• RESIDUAL COMPONENT OF VARIANCE
  • HAS SEVERAL SUBCOMPONENTS
  • YEARLAKE INTERACTION
  • THIS CONTAINS MOST OF WHAT MOST ECOLOGISTS WOULD
    CALL YEAR TO YEAR VARIATION, I.E. THE LAKE
    SPECIFIC PART
  • INDEX VARIATION
  • MEASUREMENT ERROR
  • CREW-TO-CREW VARIATION
  • LOCAL SPATIAL PROTOCOL
  • SHORT TERM TEMPORAL

17
BIOLOGICAL INDICATORS HAVE SOMEWHAT MORE
VARIABILITY THAN PHYSICAL INDICATORS BUT THIS
VARIES, TOO
  • Subsequent slides show the relative amount of
    variability
  • Ordered by the amount of residual variability
    least to most (aquatic responses)
  • Acid Neutralizing Capacity
  • Ln(Conductance)
  • Ln(Chloride)
  • pH(Closed system)
  • Secchi Depth
  • Ln(Total Nitrogen)
  • Ln(Total Phosphorus)
  • Ln(Chlorophyll A)
  • Ln( zooplankton taxa)
  • Ln( rotifer taxa)
  • Maximum Temperature

And others, both aquatic and terrestrial
18
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19
SOURCE OF COMPONENTS OF VARIANCE FROM GRAND CANYON
  • Grand Canyon Monitoring and Research Center
  • Effects of Glen Canyon Dam on the Near-River
    Habitat in the Grand Canyon
  • At Various Heights Above the River
  • Height Is Measured as the Height of the Rivers
    Water at Various Flow Rates
  • Eg 15K cfs, 25K cfs, 35K cfs, 45K cfs 60K
    cfs
  • Using First Two Years Data
  • Mike Kearsley UNA
  • Design Spatially Balanced
  • With about 1/3 revisited

20
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21
ALL VARIABILITY IS OF INTEREST
  • The Site Component of Variance is One of the
    Major Descriptors of the Regional Population
  • The Year Component of Variance Often is Small,
    too Small to Estimate. If Present, it is a
    Major Enemy for Detecting Trend Over Time.
  • If it has even a moderate size, sample size
    reverts to the number of years.
  • In this case, the number of visits and/or number
    of sites has no practical effect.

22
ALL VARIABILITY IS OF INTEREST( - CONTINUED)
  • Residual Variance Characterizes the Inherent
    Variation in the Response or Indicator.
  • But Some of its Subcomponents May Contain Useful
    Management Information
  • CREW EFFECTS gt training
  • VISIT EFFECTS gt need to reexamine definition
    of index (time) window or evaluation protocol
  • MEASUREMENT ERROR gt work on laboratory/measurem
    ent problems

23
DESIGN TRADE-OFFS TREND vs STATUS
  • How do we Detect Trend in Spite of All of This
    Variation?
  • Recall Two Old Statistical Friends.
  • Variance of a mean, and
  • Blocking

24
DESIGN TRADE-OFFS TREND vs STATUS( - CONTINUED)
  • VARIANCE OF A MEAN
  • Where m members of the associated population
    have been randomly selected and their response
    values averaged.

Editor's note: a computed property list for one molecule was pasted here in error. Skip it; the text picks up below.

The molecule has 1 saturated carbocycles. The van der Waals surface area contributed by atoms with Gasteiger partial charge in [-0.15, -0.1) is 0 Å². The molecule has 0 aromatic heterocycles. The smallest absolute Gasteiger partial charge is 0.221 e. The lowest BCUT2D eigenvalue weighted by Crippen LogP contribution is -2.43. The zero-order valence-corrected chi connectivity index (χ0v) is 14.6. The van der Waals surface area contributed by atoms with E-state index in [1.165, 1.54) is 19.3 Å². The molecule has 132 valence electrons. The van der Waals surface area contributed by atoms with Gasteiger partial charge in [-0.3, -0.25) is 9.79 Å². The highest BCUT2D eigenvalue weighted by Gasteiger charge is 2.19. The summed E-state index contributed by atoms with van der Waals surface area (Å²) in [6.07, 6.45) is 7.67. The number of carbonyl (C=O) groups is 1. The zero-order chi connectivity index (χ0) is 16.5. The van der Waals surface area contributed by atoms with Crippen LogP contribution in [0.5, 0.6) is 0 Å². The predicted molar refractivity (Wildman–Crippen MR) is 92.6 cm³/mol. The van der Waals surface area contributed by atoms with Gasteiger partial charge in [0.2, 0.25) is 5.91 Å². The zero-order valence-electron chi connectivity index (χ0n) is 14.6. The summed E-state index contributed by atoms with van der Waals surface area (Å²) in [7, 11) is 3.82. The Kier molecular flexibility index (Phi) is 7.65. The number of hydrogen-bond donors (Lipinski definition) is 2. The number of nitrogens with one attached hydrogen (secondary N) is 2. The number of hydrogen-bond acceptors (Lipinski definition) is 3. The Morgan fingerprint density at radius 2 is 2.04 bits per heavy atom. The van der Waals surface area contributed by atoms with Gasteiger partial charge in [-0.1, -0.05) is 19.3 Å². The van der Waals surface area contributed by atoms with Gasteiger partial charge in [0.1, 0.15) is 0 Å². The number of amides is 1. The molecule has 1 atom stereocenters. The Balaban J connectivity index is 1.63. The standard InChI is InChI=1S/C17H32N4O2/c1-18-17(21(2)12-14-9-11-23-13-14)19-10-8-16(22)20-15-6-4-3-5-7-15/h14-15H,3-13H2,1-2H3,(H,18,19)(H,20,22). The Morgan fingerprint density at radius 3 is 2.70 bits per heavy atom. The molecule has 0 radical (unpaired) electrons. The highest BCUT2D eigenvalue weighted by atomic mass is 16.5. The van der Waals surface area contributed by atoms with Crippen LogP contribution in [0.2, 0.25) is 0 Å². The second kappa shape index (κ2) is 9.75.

• Here the mean is a regional average slope, so
    "s2" refers to the variance of an estimated
    slope ---

25
DESIGN TRADE-OFFS TREND vs STATUS( - CONTINUED
- II)
  • Consequently
  • Becomes
  • Note that the regional averaging of slopes has
    the same effect as continuing to monitor at one
    site for a much longer time period.

26
DESIGN TRADE-OFFS TREND vs STATUS( - CONTINUED
- III)
  • Now, s2, in total, is large.
  • If we take one regional sample of sites at one
    time, and another at a subsequent time, the site
    component of variance is included in s2.
  • Enter the concept of blocking, familiar from
    experimental design.
  • Regard a site like a block
  • Periodically revisit a site
  • The site component of variance vanishes from the
    variance of a slope.

27
STATISTICAL MODEL
  • CONSIDER A FINITE POPULATION OF SITES
  • S1 , S2 , , SN
  • and A TIME SERIES OF RESPONSE VALUES AT EACH
    SITE
  • A FINITE POPULATION OF TIME SERIES
  • TIME IS CONTINUOUS, BUT SUPPOSE
  • ONLY A SAMPLE CAN BE OBSERVED IN ANY YEAR, and
  • ONLY DURING AN INDEX WINDOW OF, SAY, 10 OF A
    YEAR

28
STATISTICAL MODEL -- II
29
STATISTICAL MODEL -- III
30
STATISTICAL MODEL -- IV
  • IF p INDEXES PANELS, THEN
  • Sites are nested in panels p ( i ) and
  • Years of visit are indicated by panel with npj
    0 or npjgt 0 for panels visited in year j.
  • The vector of cell means (of visited cells) has
    a covariance matrix S

31
STATISTICAL MODEL -- V
  • Now let X denote a regressor matrix containing
    a column of 1s and a column of the numbers of
    the time periods corresponding to the filled
    cells. The second elements of
  • contain an estimate of the regional trend and
    its variance.

32
TOWARD POWER
  • Ability of a panel plan to detect trend can be
    expressed as power.
  • We will evaluate power in terms of these ratios